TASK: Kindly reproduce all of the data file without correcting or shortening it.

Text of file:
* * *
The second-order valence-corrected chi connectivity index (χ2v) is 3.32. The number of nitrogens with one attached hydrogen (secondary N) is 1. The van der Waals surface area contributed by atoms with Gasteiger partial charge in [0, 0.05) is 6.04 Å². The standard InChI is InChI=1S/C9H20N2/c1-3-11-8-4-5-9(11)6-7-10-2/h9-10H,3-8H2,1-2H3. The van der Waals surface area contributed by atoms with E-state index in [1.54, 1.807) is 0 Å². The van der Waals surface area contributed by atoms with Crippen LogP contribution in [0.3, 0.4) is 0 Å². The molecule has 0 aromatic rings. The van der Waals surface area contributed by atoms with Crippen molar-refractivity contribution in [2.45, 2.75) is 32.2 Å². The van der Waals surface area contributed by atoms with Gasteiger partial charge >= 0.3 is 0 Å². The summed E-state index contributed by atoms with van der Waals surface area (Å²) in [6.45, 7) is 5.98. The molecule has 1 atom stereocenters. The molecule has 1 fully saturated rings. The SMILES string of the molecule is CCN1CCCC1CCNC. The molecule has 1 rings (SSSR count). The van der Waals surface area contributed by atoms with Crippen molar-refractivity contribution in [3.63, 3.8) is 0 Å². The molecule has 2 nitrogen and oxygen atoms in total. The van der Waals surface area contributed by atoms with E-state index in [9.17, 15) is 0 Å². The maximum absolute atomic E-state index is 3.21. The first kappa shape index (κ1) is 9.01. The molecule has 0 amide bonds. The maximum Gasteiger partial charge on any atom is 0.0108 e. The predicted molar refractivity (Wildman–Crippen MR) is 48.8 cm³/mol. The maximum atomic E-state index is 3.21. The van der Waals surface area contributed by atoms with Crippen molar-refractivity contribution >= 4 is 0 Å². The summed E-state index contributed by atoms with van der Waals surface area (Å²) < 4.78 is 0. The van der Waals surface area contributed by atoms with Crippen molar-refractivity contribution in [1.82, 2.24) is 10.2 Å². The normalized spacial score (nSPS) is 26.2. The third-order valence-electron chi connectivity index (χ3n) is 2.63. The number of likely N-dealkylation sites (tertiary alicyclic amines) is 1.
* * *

The second-order valence-corrected chi connectivity index (χ2v) is 3.32. The number of nitrogens with one attached hydrogen (secondary N) is 1. The van der Waals surface area contributed by atoms with Gasteiger partial charge in [0, 0.05) is 6.04 Å². The standard InChI is InChI=1S/C9H20N2/c1-3-11-8-4-5-9(11)6-7-10-2/h9-10H,3-8H2,1-2H3. The van der Waals surface area contributed by atoms with E-state index in [1.54, 1.807) is 0 Å². The van der Waals surface area contributed by atoms with Crippen LogP contribution in [0.3, 0.4) is 0 Å². The molecule has 0 aromatic rings. The van der Waals surface area contributed by atoms with Crippen molar-refractivity contribution in [2.45, 2.75) is 32.2 Å². The van der Waals surface area contributed by atoms with Gasteiger partial charge >= 0.3 is 0 Å². The summed E-state index contributed by atoms with van der Waals surface area (Å²) in [6.45, 7) is 5.98. The molecule has 1 atom stereocenters. The molecule has 1 fully saturated rings. The SMILES string of the molecule is CCN1CCCC1CCNC. The molecule has 1 rings (SSSR count). The van der Waals surface area contributed by atoms with Crippen molar-refractivity contribution in [3.63, 3.8) is 0 Å². The molecule has 2 nitrogen and oxygen atoms in total. The van der Waals surface area contributed by atoms with E-state index in [9.17, 15) is 0 Å². The maximum absolute atomic E-state index is 3.21. The first kappa shape index (κ1) is 9.01. The molecule has 0 amide bonds. The maximum Gasteiger partial charge on any atom is 0.0108 e. The predicted molar refractivity (Wildman–Crippen MR) is 48.8 cm³/mol. The maximum atomic E-state index is 3.21. The van der Waals surface area contributed by atoms with Crippen molar-refractivity contribution >= 4 is 0 Å². The summed E-state index contributed by atoms with van der Waals surface area (Å²) < 4.78 is 0. The van der Waals surface area contributed by atoms with Crippen molar-refractivity contribution in [1.82, 2.24) is 10.2 Å². The normalized spacial score (nSPS) is 26.2. The third-order valence-electron chi connectivity index (χ3n) is 2.63. The number of likely N-dealkylation sites (tertiary alicyclic amines) is 1.